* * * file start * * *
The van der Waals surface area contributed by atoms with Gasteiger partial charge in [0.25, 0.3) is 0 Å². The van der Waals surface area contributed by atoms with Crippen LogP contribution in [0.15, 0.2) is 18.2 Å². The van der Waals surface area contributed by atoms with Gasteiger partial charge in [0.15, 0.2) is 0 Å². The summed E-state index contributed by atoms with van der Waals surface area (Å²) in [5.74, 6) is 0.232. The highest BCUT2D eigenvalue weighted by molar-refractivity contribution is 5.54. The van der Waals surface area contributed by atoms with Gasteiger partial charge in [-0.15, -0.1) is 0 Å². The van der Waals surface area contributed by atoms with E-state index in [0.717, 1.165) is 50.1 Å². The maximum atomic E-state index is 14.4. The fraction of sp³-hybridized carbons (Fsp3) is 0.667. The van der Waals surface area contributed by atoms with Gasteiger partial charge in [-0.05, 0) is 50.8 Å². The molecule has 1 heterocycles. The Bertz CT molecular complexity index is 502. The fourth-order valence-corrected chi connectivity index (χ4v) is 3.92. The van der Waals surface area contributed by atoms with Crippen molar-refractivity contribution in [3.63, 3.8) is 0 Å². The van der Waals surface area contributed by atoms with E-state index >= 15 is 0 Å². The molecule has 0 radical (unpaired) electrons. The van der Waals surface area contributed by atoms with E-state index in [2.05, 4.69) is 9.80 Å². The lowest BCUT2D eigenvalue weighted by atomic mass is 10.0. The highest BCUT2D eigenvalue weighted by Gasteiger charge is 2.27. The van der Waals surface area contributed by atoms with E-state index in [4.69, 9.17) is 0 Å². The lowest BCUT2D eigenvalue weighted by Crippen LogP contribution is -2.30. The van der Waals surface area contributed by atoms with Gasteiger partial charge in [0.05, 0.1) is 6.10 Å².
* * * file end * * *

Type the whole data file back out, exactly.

The van der Waals surface area contributed by atoms with Gasteiger partial charge in [0.25, 0.3) is 0 Å². The van der Waals surface area contributed by atoms with Crippen LogP contribution in [0.15, 0.2) is 18.2 Å². The van der Waals surface area contributed by atoms with Gasteiger partial charge in [0.15, 0.2) is 0 Å². The summed E-state index contributed by atoms with van der Waals surface area (Å²) in [5.74, 6) is 0.232. The highest BCUT2D eigenvalue weighted by molar-refractivity contribution is 5.54. The van der Waals surface area contributed by atoms with Gasteiger partial charge in [-0.15, -0.1) is 0 Å². The van der Waals surface area contributed by atoms with E-state index in [0.717, 1.165) is 50.1 Å². The maximum atomic E-state index is 14.4. The fraction of sp³-hybridized carbons (Fsp3) is 0.667. The van der Waals surface area contributed by atoms with Gasteiger partial charge in [-0.05, 0) is 50.8 Å². The molecule has 1 heterocycles. The Bertz CT molecular complexity index is 502. The fourth-order valence-corrected chi connectivity index (χ4v) is 3.92. The van der Waals surface area contributed by atoms with Crippen molar-refractivity contribution in [3.63, 3.8) is 0 Å². The van der Waals surface area contributed by atoms with E-state index >= 15 is 0 Å². The molecule has 0 radical (unpaired) electrons. The van der Waals surface area contributed by atoms with E-state index in [2.05, 4.69) is 9.80 Å². The lowest BCUT2D eigenvalue weighted by atomic mass is 10.0. The highest BCUT2D eigenvalue weighted by Gasteiger charge is 2.27. The van der Waals surface area contributed by atoms with E-state index in [4.69, 9.17) is 0 Å². The lowest BCUT2D eigenvalue weighted by Crippen LogP contribution is -2.30. The van der Waals surface area contributed by atoms with Gasteiger partial charge in [0.05, 0.1) is 6.10 Å².